Limiting impervious surfaces allows precipitation to soak into the land and be taken up by vegetation, reducing stormwater runoff volume, velocity and frequency. This protects public safety and reduces flood damages. If the land is not covered with an impervious surface, and best management practices (BMPs) such as natural vegetation or natural infiltration systems are employed to capture and recharge stormwater to groundwater, infiltration that retains the runoff from a 2-inch storm (1 yr. storm event=2.5 in. rainfall in 24 hrs.) can reduce the annual storm runoff volume by 95%.13 This is not only effective at reducing storm flows but is also economical through prevention, the best investment. Retaining the smaller, more frequent storms (95% of all rainfall in the region is delivered in storms smaller than the 2-yr. storm) restores the bulk of the rainfall to the natural hydrologic cycle and keeps it out of the stream or river where it causes flooding and increases flood damages.14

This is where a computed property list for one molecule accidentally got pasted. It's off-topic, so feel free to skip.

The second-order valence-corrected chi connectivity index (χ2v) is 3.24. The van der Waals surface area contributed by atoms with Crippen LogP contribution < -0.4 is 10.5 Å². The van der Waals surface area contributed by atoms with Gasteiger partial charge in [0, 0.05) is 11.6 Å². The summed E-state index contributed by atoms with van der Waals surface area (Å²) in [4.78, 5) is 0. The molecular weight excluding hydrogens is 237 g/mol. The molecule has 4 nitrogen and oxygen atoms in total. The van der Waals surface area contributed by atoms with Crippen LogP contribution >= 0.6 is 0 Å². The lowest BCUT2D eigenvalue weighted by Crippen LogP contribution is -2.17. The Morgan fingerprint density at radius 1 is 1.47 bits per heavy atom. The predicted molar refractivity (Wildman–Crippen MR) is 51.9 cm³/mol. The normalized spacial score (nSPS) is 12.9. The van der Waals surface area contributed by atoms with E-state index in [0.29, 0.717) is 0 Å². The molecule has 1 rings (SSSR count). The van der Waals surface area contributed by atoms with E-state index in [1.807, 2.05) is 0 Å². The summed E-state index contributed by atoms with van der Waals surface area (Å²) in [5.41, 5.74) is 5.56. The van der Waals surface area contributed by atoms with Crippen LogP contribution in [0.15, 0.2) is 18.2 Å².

In “Bucks County Flood Recovery and Mitigation Study” prepared by the Delaware Valley Regional Planning Commission DVRPC) for the U.S. Department of Commerce, the impervious coverage that has accompanied watershed and floodplain development in central and lower Bucks County communities (sub-basin 2, DR) is identified as the cause of increased flood frequency and velocity in the Delaware River.19 In 1996, storms and weather conditions led to flood conditions exacerbated by floodplain disturbance, channelization of small feeder creeks, increased stormwater runoff, structures in flood hazard areas, and lack of adequate stormwater controls in the contributing watersheds. In their study, DVRPC recommends 16 policies for floodplain management by municipalities. The policies favor nonstructural measures that focus on better floodplain management and land use regulations that keep people out of the floodplain and restore stream corridors to natural conditions. The report also recommends that wetlands, the 100-year floodplain, and the flood fringe that buffers the floodplain, should be off-limits to development; and that all development in the watershed should limit impervious cover and increase stormwater infiltration practices so that the amount of total run-off can be reduced, thereby decreasing stormwater and flood flows. This local study illustrates the awareness among regulators that better stormwater controls with reduced impervious cover will protect floodplains and reduce flood damages.